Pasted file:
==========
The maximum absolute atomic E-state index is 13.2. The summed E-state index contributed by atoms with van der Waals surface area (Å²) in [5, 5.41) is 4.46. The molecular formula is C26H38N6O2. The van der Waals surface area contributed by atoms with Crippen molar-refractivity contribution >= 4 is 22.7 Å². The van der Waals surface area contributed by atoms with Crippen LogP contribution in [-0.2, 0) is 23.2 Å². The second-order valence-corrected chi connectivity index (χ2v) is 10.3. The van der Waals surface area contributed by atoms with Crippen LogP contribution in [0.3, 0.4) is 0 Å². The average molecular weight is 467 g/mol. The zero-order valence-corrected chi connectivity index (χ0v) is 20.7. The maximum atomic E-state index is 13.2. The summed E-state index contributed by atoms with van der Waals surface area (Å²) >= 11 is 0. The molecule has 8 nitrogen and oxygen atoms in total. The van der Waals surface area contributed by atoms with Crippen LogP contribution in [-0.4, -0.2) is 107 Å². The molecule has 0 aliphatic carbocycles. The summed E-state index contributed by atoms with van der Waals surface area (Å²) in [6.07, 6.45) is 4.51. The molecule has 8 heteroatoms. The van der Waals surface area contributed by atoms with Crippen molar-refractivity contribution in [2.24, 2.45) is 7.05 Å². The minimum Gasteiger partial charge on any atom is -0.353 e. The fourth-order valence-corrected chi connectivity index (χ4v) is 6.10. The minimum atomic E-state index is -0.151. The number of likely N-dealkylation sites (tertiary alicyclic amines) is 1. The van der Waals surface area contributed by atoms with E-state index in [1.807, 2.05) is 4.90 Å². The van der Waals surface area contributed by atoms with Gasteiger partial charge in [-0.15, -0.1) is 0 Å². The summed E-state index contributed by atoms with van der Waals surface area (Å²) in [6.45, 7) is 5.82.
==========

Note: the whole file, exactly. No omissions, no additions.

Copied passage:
The maximum absolute atomic E-state index is 13.2. The summed E-state index contributed by atoms with van der Waals surface area (Å²) in [5, 5.41) is 4.46. The molecular formula is C26H38N6O2. The van der Waals surface area contributed by atoms with Crippen molar-refractivity contribution >= 4 is 22.7 Å². The van der Waals surface area contributed by atoms with Crippen LogP contribution in [-0.2, 0) is 23.2 Å². The second-order valence-corrected chi connectivity index (χ2v) is 10.3. The van der Waals surface area contributed by atoms with Crippen LogP contribution in [0.3, 0.4) is 0 Å². The average molecular weight is 467 g/mol. The zero-order valence-corrected chi connectivity index (χ0v) is 20.7. The maximum atomic E-state index is 13.2. The summed E-state index contributed by atoms with van der Waals surface area (Å²) >= 11 is 0. The molecule has 8 nitrogen and oxygen atoms in total. The van der Waals surface area contributed by atoms with Crippen LogP contribution in [-0.4, -0.2) is 107 Å². The molecule has 0 aliphatic carbocycles. The summed E-state index contributed by atoms with van der Waals surface area (Å²) in [6.07, 6.45) is 4.51. The molecule has 8 heteroatoms. The van der Waals surface area contributed by atoms with Crippen molar-refractivity contribution in [2.24, 2.45) is 7.05 Å². The minimum Gasteiger partial charge on any atom is -0.353 e. The fourth-order valence-corrected chi connectivity index (χ4v) is 6.10. The minimum atomic E-state index is -0.151. The number of likely N-dealkylation sites (tertiary alicyclic amines) is 1. The van der Waals surface area contributed by atoms with E-state index in [1.807, 2.05) is 4.90 Å². The van der Waals surface area contributed by atoms with Gasteiger partial charge in [-0.15, -0.1) is 0 Å². The summed E-state index contributed by atoms with van der Waals surface area (Å²) in [6.45, 7) is 5.82.